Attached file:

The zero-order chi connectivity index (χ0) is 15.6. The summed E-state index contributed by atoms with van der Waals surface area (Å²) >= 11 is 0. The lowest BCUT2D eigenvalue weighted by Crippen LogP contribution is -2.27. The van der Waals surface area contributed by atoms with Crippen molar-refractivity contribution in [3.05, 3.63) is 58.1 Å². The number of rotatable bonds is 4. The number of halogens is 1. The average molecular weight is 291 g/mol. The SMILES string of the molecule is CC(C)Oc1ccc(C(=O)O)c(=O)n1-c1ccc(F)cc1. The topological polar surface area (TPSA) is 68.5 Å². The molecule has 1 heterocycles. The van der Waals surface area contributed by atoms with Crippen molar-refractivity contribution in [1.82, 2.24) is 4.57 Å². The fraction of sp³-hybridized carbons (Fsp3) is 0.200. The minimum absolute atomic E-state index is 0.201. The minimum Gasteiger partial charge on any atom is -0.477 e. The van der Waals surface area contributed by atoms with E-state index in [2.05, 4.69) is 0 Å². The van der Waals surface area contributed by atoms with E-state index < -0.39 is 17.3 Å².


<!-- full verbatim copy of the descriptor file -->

The zero-order chi connectivity index (χ0) is 15.6. The summed E-state index contributed by atoms with van der Waals surface area (Å²) >= 11 is 0. The lowest BCUT2D eigenvalue weighted by Crippen LogP contribution is -2.27. The van der Waals surface area contributed by atoms with Crippen molar-refractivity contribution in [3.05, 3.63) is 58.1 Å². The number of rotatable bonds is 4. The number of halogens is 1. The average molecular weight is 291 g/mol. The SMILES string of the molecule is CC(C)Oc1ccc(C(=O)O)c(=O)n1-c1ccc(F)cc1. The topological polar surface area (TPSA) is 68.5 Å². The molecule has 1 heterocycles. The van der Waals surface area contributed by atoms with Crippen molar-refractivity contribution in [1.82, 2.24) is 4.57 Å². The fraction of sp³-hybridized carbons (Fsp3) is 0.200. The minimum absolute atomic E-state index is 0.201. The minimum Gasteiger partial charge on any atom is -0.477 e. The van der Waals surface area contributed by atoms with E-state index in [2.05, 4.69) is 0 Å². The van der Waals surface area contributed by atoms with E-state index < -0.39 is 17.3 Å².